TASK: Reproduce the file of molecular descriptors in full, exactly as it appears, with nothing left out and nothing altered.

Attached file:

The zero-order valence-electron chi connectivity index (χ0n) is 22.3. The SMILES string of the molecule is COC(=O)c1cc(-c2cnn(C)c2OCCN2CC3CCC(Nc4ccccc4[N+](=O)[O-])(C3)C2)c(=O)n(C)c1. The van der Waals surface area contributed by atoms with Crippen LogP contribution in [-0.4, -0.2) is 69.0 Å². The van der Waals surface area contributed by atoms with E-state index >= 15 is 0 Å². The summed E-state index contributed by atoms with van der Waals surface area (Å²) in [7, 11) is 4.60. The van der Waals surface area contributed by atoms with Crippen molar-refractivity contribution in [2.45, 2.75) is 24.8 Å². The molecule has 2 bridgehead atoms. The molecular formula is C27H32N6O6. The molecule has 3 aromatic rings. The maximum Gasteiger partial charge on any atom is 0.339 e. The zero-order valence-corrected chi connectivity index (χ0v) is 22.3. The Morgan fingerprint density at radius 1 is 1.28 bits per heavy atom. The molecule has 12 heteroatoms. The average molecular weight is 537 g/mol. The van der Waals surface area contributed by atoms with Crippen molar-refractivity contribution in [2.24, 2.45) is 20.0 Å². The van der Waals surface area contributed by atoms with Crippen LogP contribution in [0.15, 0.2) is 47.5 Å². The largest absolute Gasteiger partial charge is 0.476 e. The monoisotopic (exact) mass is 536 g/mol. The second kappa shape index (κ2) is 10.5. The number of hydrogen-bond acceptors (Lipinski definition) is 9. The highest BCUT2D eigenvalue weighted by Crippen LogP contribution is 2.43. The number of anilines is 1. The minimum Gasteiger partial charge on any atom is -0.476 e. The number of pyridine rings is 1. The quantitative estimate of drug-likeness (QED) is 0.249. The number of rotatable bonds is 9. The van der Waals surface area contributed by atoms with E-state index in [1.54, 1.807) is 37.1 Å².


The zero-order valence-electron chi connectivity index (χ0n) is 22.3. The SMILES string of the molecule is COC(=O)c1cc(-c2cnn(C)c2OCCN2CC3CCC(Nc4ccccc4[N+](=O)[O-])(C3)C2)c(=O)n(C)c1. The van der Waals surface area contributed by atoms with Crippen LogP contribution in [-0.4, -0.2) is 69.0 Å². The van der Waals surface area contributed by atoms with E-state index >= 15 is 0 Å². The summed E-state index contributed by atoms with van der Waals surface area (Å²) in [7, 11) is 4.60. The van der Waals surface area contributed by atoms with Crippen molar-refractivity contribution in [2.45, 2.75) is 24.8 Å². The molecule has 2 bridgehead atoms. The molecular formula is C27H32N6O6. The molecule has 3 aromatic rings. The maximum Gasteiger partial charge on any atom is 0.339 e. The zero-order valence-corrected chi connectivity index (χ0v) is 22.3. The Morgan fingerprint density at radius 1 is 1.28 bits per heavy atom. The molecule has 12 heteroatoms. The average molecular weight is 537 g/mol. The van der Waals surface area contributed by atoms with Crippen molar-refractivity contribution in [2.24, 2.45) is 20.0 Å². The van der Waals surface area contributed by atoms with Crippen LogP contribution in [0.15, 0.2) is 47.5 Å². The largest absolute Gasteiger partial charge is 0.476 e. The monoisotopic (exact) mass is 536 g/mol. The second kappa shape index (κ2) is 10.5. The number of hydrogen-bond acceptors (Lipinski definition) is 9. The highest BCUT2D eigenvalue weighted by Crippen LogP contribution is 2.43. The number of anilines is 1. The minimum Gasteiger partial charge on any atom is -0.476 e. The number of pyridine rings is 1. The quantitative estimate of drug-likeness (QED) is 0.249. The number of rotatable bonds is 9. The van der Waals surface area contributed by atoms with E-state index in [1.54, 1.807) is 37.1 Å².